Sartorius Stedim Biotech inaugurates $20M Yauco wing
German pharmaceutical Sartorius Stedim Biotech inaugurated Tuesday its new $20 million expansion at its Yauco plant, completed some 14 months after it announced plans to increase its presence in Puerto Rico.
On hand for the inauguration were Gov. Luis Fortuño and a contingent of government officials who participated in the ceremony to unveil the new facilities of the company that has been in Yauco for 30 years.
“A year after visiting the facility to break ground, today we see the fruit of a company that bet on our vision of economic expansion in Puerto Rico and more importantly, bet on our people,” said Fortuño, noting the expansion created 272 new jobs, split between 125 for the construction phase and 147 permanent company positions.
In exchange for the investment, Pridco will give Sartorius a $5,000-per-job incentive and $1.6 million to cover a portion of the construction costs and other technical services, government officials said last year.
Sartorius Stedim Biotech’s Yauco campus spans four buildings owned by the Puerto Rico Industrial Development Company totaling 87,000 square feet.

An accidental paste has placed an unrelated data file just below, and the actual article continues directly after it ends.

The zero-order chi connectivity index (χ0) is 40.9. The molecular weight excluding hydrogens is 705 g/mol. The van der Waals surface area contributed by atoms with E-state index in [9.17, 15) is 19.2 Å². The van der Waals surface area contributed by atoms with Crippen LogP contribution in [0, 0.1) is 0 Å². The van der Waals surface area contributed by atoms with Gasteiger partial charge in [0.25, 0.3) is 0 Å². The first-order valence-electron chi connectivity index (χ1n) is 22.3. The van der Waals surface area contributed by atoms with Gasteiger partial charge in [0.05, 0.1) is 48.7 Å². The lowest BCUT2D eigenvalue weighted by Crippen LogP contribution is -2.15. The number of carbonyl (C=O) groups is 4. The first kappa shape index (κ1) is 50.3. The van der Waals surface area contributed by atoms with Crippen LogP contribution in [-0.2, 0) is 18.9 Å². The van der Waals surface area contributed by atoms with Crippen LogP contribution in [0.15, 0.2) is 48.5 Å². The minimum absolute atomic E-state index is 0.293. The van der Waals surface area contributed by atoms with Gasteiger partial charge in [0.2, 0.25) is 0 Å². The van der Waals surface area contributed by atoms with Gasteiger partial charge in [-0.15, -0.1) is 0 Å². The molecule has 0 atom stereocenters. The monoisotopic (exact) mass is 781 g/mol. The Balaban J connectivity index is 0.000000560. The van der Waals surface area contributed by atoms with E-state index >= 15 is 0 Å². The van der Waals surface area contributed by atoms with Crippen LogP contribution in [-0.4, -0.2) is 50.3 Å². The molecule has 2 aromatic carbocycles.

Since establishing its local operation, the Yauco operation has grown to become the leading supplier of filtration systems for the company and supplier of finished separation units for the urban market. In 2000, the local Sartorius operations also incorporated validation services for the Americas market. Five years ago, Sartorius transferred the product distribution center for the Americas to Yauco.
The expansion will house the filtration systems manufacturing line to supply the biotechnology industry. Those facilities will also be producing materials used by all pharmaceutical in Puerto Rico and many worldwide, Fortuño said.
“This production was based in California and the company moved it to Yauco, which shows the commitment Sartorius has to Puerto Rico,” he said.
Sartorius Stedim Biotech’s expanded wing is also environmentally sound, incorporating “green” elements to use 22 percent less energy, harness solar power to generate 9 percent of the energy consumed, and collect rainwater to reduce consumption by 85 percent.